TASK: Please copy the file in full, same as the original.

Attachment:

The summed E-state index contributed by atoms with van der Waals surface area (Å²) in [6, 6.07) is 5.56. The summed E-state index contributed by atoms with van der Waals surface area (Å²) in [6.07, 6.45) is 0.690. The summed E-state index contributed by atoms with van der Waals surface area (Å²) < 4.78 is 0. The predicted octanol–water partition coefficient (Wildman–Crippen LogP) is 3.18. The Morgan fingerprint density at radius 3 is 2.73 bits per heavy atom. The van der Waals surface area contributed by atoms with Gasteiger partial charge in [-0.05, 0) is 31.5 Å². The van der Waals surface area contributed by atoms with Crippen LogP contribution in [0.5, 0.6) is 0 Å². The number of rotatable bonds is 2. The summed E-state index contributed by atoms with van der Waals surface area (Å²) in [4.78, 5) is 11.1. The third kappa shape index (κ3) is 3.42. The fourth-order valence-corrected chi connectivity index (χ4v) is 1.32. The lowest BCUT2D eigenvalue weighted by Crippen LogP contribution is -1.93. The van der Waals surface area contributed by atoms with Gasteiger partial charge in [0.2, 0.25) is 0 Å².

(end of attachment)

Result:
The summed E-state index contributed by atoms with van der Waals surface area (Å²) in [6, 6.07) is 5.56. The summed E-state index contributed by atoms with van der Waals surface area (Å²) in [6.07, 6.45) is 0.690. The summed E-state index contributed by atoms with van der Waals surface area (Å²) < 4.78 is 0. The predicted octanol–water partition coefficient (Wildman–Crippen LogP) is 3.18. The Morgan fingerprint density at radius 3 is 2.73 bits per heavy atom. The van der Waals surface area contributed by atoms with Gasteiger partial charge in [-0.05, 0) is 31.5 Å². The van der Waals surface area contributed by atoms with Crippen LogP contribution in [0.5, 0.6) is 0 Å². The number of rotatable bonds is 2. The summed E-state index contributed by atoms with van der Waals surface area (Å²) in [4.78, 5) is 11.1. The third kappa shape index (κ3) is 3.42. The fourth-order valence-corrected chi connectivity index (χ4v) is 1.32. The lowest BCUT2D eigenvalue weighted by Crippen LogP contribution is -1.93. The van der Waals surface area contributed by atoms with Gasteiger partial charge in [0.2, 0.25) is 0 Å².